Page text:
Dali sometimes referred to his paintings as "hand-painted dream photographs" and The Persistence of Memory can certainly be characterized as such.
The drooping pocketwatches possibly suggest the irrelevance of time during sleep. In other words, when we are asleep, or not conscious, the time does not persist, only memories do. This distortion of time can be easily observed by just about anyone who ever attempted to think about their own dreams.
Some art historians theorize that the painting may be a visual depiction of the idea behind the Einstein's theory of relativity: that time itself is relative and not fixed. But that's quite possibly a shot in the dark. The painting's meaning strongly suggests psychoanalytical values, those to do with the research of Sigmund Freud
Dali himself hasn't shown much interest in painting from science until after World War II, when the Hiroshima atomic bomb made an impression on him and began nuclear (or 'atomic') period of his work, in which the painter focused on adding elements to his paintings that suggested atomic composition of what is known as matter.
This can be further acknowledged by another painting Dali painted later in his life called The Disintegration of The Persistence of Memory (oil on canvas, c. 1952 to 1954), where he literally takes the contents of this painting apart suggesting the end of the importance of psychoanalysis, which is replaced by the knowledge of subatomic particles, a concept that supersedes psychology as a higher form of existence.
The Persistence of Memory is a painting by the famous Spanish surrealist artist Salvador Dali. The original title of this painting is "La Persistencia de la Memoria" and it depicts a fetus-like head lying on the ground, like a fish that was washed ashore and now decaying after a lost struggle gasping for air.
There are four watches in this painting, three of which appear to be molten, as if made out of cheese. The only watch whose structure doesn't appear to be malformed - unlike other watches it is orange in color - is sitting on a desk-like object. The ants seem to have found a point of interest in the center of the orange watch.
Without having seen this painting in person it is not difficult to think that the dimensions of this painting are bigger than what they really are. This minimalist painting is only 9 1/2 by 13" inch (24.1 x 33cm). Perhaps the reason for this illusion is that art enthusiasts often become familiar with this painting in the form of a The persistence of memory: wall poster.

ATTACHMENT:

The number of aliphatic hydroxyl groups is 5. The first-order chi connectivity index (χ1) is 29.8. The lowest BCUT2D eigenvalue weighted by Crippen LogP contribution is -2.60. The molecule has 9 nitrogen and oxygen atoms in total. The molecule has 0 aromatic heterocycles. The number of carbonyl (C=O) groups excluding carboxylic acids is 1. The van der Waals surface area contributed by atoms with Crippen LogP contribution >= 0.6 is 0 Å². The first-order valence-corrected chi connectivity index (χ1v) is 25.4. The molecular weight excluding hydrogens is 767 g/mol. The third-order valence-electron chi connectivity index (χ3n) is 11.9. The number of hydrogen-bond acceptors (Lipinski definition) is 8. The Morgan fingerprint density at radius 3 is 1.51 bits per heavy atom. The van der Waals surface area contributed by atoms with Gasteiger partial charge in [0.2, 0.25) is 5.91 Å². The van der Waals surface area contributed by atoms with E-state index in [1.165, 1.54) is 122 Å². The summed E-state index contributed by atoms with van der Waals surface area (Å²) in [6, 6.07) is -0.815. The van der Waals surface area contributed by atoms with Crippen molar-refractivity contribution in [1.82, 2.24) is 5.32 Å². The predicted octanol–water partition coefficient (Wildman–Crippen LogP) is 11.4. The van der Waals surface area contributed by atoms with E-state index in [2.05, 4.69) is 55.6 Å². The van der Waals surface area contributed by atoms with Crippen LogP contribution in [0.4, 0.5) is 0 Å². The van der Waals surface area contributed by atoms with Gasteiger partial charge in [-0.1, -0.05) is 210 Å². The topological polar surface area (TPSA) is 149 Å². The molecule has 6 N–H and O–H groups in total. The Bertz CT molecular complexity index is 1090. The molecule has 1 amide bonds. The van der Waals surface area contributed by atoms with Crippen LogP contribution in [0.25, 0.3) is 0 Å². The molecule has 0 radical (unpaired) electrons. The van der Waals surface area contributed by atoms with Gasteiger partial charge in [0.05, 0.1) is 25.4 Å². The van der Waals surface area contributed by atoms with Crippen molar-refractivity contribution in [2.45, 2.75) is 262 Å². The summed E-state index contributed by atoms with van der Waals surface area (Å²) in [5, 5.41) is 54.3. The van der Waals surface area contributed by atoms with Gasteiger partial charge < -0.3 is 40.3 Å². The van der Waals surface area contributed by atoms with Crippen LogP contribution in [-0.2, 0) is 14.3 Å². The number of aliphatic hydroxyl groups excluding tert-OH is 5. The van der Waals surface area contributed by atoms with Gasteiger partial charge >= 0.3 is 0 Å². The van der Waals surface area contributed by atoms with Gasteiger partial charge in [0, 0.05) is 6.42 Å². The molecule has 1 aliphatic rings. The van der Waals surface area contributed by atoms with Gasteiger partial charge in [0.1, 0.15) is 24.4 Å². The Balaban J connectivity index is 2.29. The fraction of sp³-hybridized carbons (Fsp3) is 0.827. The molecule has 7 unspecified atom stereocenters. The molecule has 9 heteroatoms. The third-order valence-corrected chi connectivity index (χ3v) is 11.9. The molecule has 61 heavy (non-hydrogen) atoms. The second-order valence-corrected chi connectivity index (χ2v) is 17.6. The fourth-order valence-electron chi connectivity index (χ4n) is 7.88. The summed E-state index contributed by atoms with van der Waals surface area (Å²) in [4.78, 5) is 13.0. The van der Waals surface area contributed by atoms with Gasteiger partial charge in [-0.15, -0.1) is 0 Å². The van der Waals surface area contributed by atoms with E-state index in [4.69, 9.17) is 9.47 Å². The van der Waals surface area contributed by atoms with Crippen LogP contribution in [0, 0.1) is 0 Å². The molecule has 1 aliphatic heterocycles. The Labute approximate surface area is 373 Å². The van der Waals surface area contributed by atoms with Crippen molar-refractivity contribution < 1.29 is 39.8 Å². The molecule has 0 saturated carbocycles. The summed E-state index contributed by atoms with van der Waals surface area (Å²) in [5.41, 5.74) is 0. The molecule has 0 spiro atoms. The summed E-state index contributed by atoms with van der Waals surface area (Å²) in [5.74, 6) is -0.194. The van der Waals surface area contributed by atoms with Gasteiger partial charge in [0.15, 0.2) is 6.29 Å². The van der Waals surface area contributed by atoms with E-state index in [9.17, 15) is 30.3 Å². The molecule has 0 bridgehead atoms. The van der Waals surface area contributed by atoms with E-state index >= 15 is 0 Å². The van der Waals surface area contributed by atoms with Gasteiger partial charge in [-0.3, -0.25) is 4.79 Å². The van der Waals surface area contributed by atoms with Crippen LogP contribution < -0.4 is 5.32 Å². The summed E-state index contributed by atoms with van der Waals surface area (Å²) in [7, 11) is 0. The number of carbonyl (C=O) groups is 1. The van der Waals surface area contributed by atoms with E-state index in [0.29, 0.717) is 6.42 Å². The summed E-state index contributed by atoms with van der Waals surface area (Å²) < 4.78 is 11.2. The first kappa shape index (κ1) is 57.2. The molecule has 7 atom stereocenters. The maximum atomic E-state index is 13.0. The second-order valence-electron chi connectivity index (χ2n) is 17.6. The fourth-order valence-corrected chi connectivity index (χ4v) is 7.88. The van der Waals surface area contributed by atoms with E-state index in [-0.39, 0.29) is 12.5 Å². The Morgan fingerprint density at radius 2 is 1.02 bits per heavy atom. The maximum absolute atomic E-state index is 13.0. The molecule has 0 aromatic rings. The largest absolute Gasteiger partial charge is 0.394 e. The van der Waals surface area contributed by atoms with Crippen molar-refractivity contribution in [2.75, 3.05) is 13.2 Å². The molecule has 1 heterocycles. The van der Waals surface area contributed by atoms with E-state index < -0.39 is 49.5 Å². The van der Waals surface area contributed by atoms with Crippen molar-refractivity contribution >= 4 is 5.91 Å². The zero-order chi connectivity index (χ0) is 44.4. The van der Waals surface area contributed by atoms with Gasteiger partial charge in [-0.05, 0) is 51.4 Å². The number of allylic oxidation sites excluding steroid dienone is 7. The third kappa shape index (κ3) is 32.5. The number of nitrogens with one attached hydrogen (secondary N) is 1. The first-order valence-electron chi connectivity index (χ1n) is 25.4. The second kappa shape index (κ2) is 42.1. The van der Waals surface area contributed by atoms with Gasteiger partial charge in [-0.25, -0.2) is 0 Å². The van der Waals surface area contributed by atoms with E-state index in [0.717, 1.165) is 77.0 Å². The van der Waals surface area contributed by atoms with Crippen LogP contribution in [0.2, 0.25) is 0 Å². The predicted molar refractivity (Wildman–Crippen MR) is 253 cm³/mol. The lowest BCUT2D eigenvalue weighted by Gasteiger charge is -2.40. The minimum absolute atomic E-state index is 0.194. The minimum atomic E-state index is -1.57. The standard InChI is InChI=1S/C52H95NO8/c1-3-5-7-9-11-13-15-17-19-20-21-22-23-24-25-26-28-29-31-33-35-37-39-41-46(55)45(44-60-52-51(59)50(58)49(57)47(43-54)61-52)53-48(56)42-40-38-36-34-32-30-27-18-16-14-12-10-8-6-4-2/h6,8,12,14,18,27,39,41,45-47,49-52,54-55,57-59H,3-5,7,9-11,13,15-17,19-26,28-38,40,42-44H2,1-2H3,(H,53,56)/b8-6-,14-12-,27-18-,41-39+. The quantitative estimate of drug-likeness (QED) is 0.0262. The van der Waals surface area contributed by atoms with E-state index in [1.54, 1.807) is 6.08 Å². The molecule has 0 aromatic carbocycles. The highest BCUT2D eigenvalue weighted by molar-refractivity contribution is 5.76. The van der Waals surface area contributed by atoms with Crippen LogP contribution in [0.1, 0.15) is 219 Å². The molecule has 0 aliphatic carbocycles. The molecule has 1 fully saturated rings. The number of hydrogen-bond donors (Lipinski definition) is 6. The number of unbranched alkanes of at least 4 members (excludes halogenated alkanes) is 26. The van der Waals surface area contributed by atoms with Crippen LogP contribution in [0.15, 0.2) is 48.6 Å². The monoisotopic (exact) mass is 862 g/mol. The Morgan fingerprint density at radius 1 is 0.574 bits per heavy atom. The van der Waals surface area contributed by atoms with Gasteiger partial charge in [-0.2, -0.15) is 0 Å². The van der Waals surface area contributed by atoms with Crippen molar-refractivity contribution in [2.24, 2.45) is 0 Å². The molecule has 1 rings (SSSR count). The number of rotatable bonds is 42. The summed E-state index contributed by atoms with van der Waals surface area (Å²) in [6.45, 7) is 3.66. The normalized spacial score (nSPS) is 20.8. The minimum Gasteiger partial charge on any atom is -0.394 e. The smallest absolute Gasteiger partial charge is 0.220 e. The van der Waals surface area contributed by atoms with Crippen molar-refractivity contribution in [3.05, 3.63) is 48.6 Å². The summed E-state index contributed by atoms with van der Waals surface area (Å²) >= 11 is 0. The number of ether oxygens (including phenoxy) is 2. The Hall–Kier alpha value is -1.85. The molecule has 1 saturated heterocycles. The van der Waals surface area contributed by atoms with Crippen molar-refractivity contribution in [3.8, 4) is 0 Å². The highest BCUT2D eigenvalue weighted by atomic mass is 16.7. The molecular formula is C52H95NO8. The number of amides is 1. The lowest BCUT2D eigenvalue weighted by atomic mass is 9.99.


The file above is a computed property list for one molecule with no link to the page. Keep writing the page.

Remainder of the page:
Rendered in Dali's hallmark faint brown, yellow and blue colors this painting has earned him world-wide recognition at age 27. The meaning of this painting is open to interpretation and is discussed in the text that follows.
Dali's artistic genius lies in his ability to create ideas that lie on the edge between being disturbing and arousing curiosity. To further investigate this statement, Marilyn Manson - who had admittedly been influenced by the works of Salvador Dali - is known for creating art based on the shock factor.
In comparison, Dali, however, doesn't go over the border to create visions based on disgust and shock value alone. Dali isn't trying to shock the viewer of his paintings, but to bewilder, to make the images speak for themselves. And in the case of Salvador Dali, it is difficult to tell what the questions are that the viewer should be asking looking at his paradoxical visual statements.
One of the questions those who had shown interest in Dali's work ask is "What is the meaning of these paintings?". Whether there is certain meaning in Dali's work is not questionable. Any serious artist understands the meaning of his own work. Dali himself almost never explained his works to the public with seriousness, although one can be curious about Dali's influences.
What is the meaning of The Persistence of Memory? The painting itself is named adequately, as it is hard to forget the feelings provoked by observing the contents of the painting. The landscapes in many of Dali's paintings, including The Persistence of Memory, resemble Port Lligat, the home of Salvador Dali. More than often Dali uses sandy beaches, corrupted by age sail boats, and other imagery he had been exposed to as a child in his home town.
While the contents of this painting are enigmatic and open to interpretation, let's not forget that Dali was also a philosopher, beside being an artist, as most people know him. We also know that Dali had significant interests in science and psychology (He studied the works of Freud and Nietzsche, for example). The painting is nothing more than a collection of ideas, that are to do with the interpretation of dreams, perception of reality, time, birth, death and sexual desire.
The ants, seemingly attacking the orange clock positioned on the rectangular table-like object perhaps indicate the anxiety associated with time. And what are the origins of our anxieties associated with time? Is it being too late for work? or is it not having completed or accomplished something before we die?